On Rome

Jim Rome isn’t the problem.
By now you’ve read about his tweet: 
And his apology:

The problem is that Rome’s tweet isn’t an original thought: he is reflecting the collective opinion of a vast number of athletes and sports fans.
American culture is one that says suffering for your sports team is noble and trying to be an artist is foolish. A high school football team draws thousands of fans every Friday; the audience for the entire 6-show run of my high school’s musical is about the same as one football game.
Many people support both athletics and the arts; they are sufficiently enlightened appreciate the value and necessity of both.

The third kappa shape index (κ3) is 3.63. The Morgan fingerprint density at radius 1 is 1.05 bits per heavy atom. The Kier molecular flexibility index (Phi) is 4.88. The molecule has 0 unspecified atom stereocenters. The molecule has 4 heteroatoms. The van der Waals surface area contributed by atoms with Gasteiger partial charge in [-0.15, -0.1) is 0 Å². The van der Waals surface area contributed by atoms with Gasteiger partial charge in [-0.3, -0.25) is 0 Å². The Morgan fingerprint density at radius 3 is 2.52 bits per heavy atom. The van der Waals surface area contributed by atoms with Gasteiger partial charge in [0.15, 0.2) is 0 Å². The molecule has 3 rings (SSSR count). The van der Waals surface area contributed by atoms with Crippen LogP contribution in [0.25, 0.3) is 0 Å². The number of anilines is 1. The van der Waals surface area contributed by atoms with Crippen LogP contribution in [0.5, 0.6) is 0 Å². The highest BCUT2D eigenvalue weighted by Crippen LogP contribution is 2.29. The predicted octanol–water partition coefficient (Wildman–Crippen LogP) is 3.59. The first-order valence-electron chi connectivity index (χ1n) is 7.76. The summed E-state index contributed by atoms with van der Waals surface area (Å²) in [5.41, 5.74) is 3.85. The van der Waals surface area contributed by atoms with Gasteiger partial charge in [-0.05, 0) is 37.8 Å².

But Rome was far from alone in ridiculing marching band. In Rome’s corner of the world, this is the default position.
What can we do? We need to educate our youth, our peers, our communities, public figures. Explain them the value of the arts, help them to learn to enjoy performances. Reach out, remind them regularly, create opportunities to interact. In a generation, we will have made some progress.

Rome’s opinion didn’t arise in a vacuum. He was simply reflecting what he has learned throughout his life. It might be fun to attack him for a day or two, but that won’t solve anything. The solution is much more difficult.


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